Thankfully, midst the terror and devastation, there are many stories of people rising in response ~ to help, to rescue, to reassure, to welcome the suffering. This keeps me going. In the worst of times, the best of what it is to be human shines forth to illuminate the darkness and keep us from despair. Here is one video I saw on facebook that moved me greatly.  One small group of smiling humans. Bless them.

source of statistics:

for Susan's Midweek Motif at Poets United on Wednesday: Survival

Monday, November 23, 2015

We Still Dream of Peace

I remember a time when we thought
we would change the world,
and we almost did:
the civil rights movement,
the women's movement,
Kent State,
Viet Nam:
"Hell no, we wont go",
flowers in gun barrels,
Make Love, Not War,
Give Peace a Chance.

were in the air.

Hippies ambled, smiling,
up and down Fourth Avenue.
Haight-Ashbury was where it was at;
hair, beards, dresses all were long
and almost......almost
came the revolution.

Until they began
silencing the world-changers,
the visionaries, with bullets:
Martin Luther King,
 young civil rights activists,
Bobby Kennedy,
John Lennon.

We gave up then,
retreating, shell-shocked,
into our solitary caves,
to mourn our young slain heroes.

The Establishment was
-and still is-
loathe to give up
its rapacious way of being.
The Military-Industrial Complex
won that round.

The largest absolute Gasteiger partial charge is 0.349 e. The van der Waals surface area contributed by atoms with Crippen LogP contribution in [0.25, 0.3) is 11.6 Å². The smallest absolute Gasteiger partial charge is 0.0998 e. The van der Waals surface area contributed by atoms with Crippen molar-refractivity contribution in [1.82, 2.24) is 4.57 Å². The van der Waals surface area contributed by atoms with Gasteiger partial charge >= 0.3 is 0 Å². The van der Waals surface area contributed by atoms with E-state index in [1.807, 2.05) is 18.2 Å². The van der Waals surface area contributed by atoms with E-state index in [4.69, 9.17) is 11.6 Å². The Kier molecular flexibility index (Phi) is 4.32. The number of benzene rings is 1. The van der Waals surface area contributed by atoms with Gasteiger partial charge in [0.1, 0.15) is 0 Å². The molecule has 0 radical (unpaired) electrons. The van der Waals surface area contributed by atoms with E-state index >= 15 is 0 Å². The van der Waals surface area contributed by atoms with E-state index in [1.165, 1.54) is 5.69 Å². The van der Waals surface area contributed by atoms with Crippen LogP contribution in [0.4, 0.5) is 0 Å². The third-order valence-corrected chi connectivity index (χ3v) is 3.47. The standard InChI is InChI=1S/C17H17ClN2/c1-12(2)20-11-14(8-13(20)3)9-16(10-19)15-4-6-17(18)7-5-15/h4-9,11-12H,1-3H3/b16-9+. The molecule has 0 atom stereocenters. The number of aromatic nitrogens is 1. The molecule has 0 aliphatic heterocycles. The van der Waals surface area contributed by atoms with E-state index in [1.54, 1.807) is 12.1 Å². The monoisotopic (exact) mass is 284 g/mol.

We Baby Boomers
felt our hope leap up again
when Barak Obama reminded us
what it is to dream,
just how badly
we all wanted change,
and, once again,
 what it is to have a leader
you can believe in.

One still has to hope
that if seven billion consciousnesses
could somehow unite
at the same moment in time,
that better world we long for
might yet arrive.

All these years and
so many heartbreaks later,
we still tear up
when we hear Imagine.
We still all dream
of peace.

I read a wonderful poem at ManicDDaily about the November 22 anniversary of John F. Kennedy's assassination, which I remember well. I remember sitting, a few days later, in my classroom, watching the funeral on television and how John-John broke all our hearts with his three-year-old salute to his father. I dug around in drafts and found this, written likely on the anniversary a couple of years back, and dusted it off.

I am happy to see, especially with Craig and Mark Kielburger's We Day and Free the Children movement, that there are many young people still dreaming of changing the world - and working hard towards that end.

Saturday, November 21, 2015

Mu Shu Duck

Mandarin Ducks
by Margaret Bedford

The cherry blossoms have long since fallen and faded,
as have I,
yet still I remember a meal of
Mandarin Mu Shu Duck
with the young Canadian soldier,
who made me blush with his every glance.

He makes me blush, still,
each time I eat Mu Shu,
remembering those moon-drenched evenings
under the pink blossoms,
their fragrance, so perfect, so fleeting,
as short as a duck's life
in a land of hungry people.

for Margaret's prompt at Real Toads : I took my inspiration from her wonderful photo of the Mandarin Ducks , photographed at the Prospect Park Zoo in Brooklyn. The story, needless to say, is fictional. Don't I wish it weren't, LOL.


Wild Woman
of the Western Sea,
send me some wisdom.

Send me some strength.
Send me some inspiration.

How do I turn this
hard old crusty bunion
of a life
into a pearl?

A small offering from 2011, re-posted for Poets United's Poetry Pantry. Do come join us for some good reading, to go with your coffee on Sunday morning.